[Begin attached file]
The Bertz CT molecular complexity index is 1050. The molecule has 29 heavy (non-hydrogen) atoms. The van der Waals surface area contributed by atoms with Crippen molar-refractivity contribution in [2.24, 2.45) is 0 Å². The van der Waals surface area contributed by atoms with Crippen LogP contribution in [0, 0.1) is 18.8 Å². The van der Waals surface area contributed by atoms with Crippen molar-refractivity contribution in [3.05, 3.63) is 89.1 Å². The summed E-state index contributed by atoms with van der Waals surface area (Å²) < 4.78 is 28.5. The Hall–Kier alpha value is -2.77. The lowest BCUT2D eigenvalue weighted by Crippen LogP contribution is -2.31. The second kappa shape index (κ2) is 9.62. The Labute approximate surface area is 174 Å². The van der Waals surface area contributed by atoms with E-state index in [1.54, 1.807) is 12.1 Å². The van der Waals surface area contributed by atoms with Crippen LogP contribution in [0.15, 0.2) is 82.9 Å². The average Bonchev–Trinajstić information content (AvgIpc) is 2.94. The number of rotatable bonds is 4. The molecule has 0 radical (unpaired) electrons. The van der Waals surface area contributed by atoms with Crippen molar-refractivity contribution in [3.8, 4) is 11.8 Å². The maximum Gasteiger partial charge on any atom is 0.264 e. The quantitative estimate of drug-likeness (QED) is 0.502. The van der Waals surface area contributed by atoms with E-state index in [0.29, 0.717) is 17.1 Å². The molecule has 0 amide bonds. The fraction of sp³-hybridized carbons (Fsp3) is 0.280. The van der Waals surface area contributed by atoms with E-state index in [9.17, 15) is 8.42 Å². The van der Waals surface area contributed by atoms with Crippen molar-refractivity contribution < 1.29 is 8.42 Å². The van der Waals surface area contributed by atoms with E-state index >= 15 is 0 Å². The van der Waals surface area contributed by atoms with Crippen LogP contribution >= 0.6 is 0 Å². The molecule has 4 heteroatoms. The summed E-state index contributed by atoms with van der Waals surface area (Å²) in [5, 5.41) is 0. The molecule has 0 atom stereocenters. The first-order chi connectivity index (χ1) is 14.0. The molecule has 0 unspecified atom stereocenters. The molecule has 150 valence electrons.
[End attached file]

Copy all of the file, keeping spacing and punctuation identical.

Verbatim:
The Bertz CT molecular complexity index is 1050. The molecule has 29 heavy (non-hydrogen) atoms. The van der Waals surface area contributed by atoms with Crippen molar-refractivity contribution in [2.24, 2.45) is 0 Å². The van der Waals surface area contributed by atoms with Crippen LogP contribution in [0, 0.1) is 18.8 Å². The van der Waals surface area contributed by atoms with Crippen molar-refractivity contribution in [3.05, 3.63) is 89.1 Å². The summed E-state index contributed by atoms with van der Waals surface area (Å²) < 4.78 is 28.5. The Hall–Kier alpha value is -2.77. The lowest BCUT2D eigenvalue weighted by Crippen LogP contribution is -2.31. The second kappa shape index (κ2) is 9.62. The Labute approximate surface area is 174 Å². The van der Waals surface area contributed by atoms with E-state index in [1.54, 1.807) is 12.1 Å². The van der Waals surface area contributed by atoms with Crippen LogP contribution in [0.15, 0.2) is 82.9 Å². The average Bonchev–Trinajstić information content (AvgIpc) is 2.94. The number of rotatable bonds is 4. The molecule has 0 radical (unpaired) electrons. The van der Waals surface area contributed by atoms with Crippen molar-refractivity contribution in [3.8, 4) is 11.8 Å². The maximum Gasteiger partial charge on any atom is 0.264 e. The quantitative estimate of drug-likeness (QED) is 0.502. The van der Waals surface area contributed by atoms with E-state index in [0.29, 0.717) is 17.1 Å². The molecule has 0 amide bonds. The fraction of sp³-hybridized carbons (Fsp3) is 0.280. The van der Waals surface area contributed by atoms with E-state index in [9.17, 15) is 8.42 Å². The van der Waals surface area contributed by atoms with Crippen molar-refractivity contribution < 1.29 is 8.42 Å². The van der Waals surface area contributed by atoms with E-state index >= 15 is 0 Å². The van der Waals surface area contributed by atoms with Crippen LogP contribution >= 0.6 is 0 Å². The molecule has 4 heteroatoms. The summed E-state index contributed by atoms with van der Waals surface area (Å²) in [5, 5.41) is 0. The molecule has 0 atom stereocenters. The first-order chi connectivity index (χ1) is 14.0. The molecule has 0 unspecified atom stereocenters. The molecule has 150 valence electrons.